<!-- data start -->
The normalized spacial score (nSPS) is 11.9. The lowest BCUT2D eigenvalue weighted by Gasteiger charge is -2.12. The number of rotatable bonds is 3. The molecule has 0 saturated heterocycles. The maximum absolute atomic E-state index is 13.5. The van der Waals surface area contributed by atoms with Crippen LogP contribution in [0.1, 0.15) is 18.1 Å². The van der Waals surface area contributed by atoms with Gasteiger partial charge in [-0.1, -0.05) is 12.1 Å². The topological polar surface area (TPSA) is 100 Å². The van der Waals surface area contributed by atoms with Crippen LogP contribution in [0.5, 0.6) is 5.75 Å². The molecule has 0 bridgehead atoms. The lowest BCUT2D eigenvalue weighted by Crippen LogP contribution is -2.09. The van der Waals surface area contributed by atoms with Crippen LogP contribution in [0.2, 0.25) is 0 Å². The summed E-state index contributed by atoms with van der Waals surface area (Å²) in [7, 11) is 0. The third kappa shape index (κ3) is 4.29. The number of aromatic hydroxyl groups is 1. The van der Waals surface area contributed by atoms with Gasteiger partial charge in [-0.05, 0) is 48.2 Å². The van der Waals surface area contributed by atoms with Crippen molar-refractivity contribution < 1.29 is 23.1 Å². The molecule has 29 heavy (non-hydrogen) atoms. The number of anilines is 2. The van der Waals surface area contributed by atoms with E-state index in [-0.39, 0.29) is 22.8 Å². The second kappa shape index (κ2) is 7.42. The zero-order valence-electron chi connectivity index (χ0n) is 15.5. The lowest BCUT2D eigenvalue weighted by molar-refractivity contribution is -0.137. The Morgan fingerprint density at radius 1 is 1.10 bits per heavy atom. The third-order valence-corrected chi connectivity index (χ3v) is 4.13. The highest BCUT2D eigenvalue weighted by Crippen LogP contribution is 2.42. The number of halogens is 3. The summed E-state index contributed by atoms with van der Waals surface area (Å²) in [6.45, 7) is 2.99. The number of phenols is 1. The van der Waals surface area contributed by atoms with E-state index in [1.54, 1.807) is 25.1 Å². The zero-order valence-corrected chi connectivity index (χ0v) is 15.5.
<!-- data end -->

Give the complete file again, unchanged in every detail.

The normalized spacial score (nSPS) is 11.9. The lowest BCUT2D eigenvalue weighted by Gasteiger charge is -2.12. The number of rotatable bonds is 3. The molecule has 0 saturated heterocycles. The maximum absolute atomic E-state index is 13.5. The van der Waals surface area contributed by atoms with Crippen LogP contribution in [0.1, 0.15) is 18.1 Å². The van der Waals surface area contributed by atoms with Gasteiger partial charge in [-0.1, -0.05) is 12.1 Å². The topological polar surface area (TPSA) is 100 Å². The van der Waals surface area contributed by atoms with Crippen LogP contribution in [0.5, 0.6) is 5.75 Å². The molecule has 0 bridgehead atoms. The lowest BCUT2D eigenvalue weighted by Crippen LogP contribution is -2.09. The van der Waals surface area contributed by atoms with Crippen LogP contribution in [0.2, 0.25) is 0 Å². The summed E-state index contributed by atoms with van der Waals surface area (Å²) in [7, 11) is 0. The third kappa shape index (κ3) is 4.29. The number of aromatic hydroxyl groups is 1. The van der Waals surface area contributed by atoms with Gasteiger partial charge in [-0.05, 0) is 48.2 Å². The van der Waals surface area contributed by atoms with Crippen molar-refractivity contribution < 1.29 is 23.1 Å². The molecule has 29 heavy (non-hydrogen) atoms. The number of anilines is 2. The van der Waals surface area contributed by atoms with E-state index in [-0.39, 0.29) is 22.8 Å². The second kappa shape index (κ2) is 7.42. The zero-order valence-electron chi connectivity index (χ0n) is 15.5. The lowest BCUT2D eigenvalue weighted by molar-refractivity contribution is -0.137. The Morgan fingerprint density at radius 1 is 1.10 bits per heavy atom. The third-order valence-corrected chi connectivity index (χ3v) is 4.13. The highest BCUT2D eigenvalue weighted by Crippen LogP contribution is 2.42. The number of halogens is 3. The summed E-state index contributed by atoms with van der Waals surface area (Å²) in [6.45, 7) is 2.99. The number of phenols is 1. The van der Waals surface area contributed by atoms with E-state index in [1.54, 1.807) is 25.1 Å². The zero-order valence-corrected chi connectivity index (χ0v) is 15.5.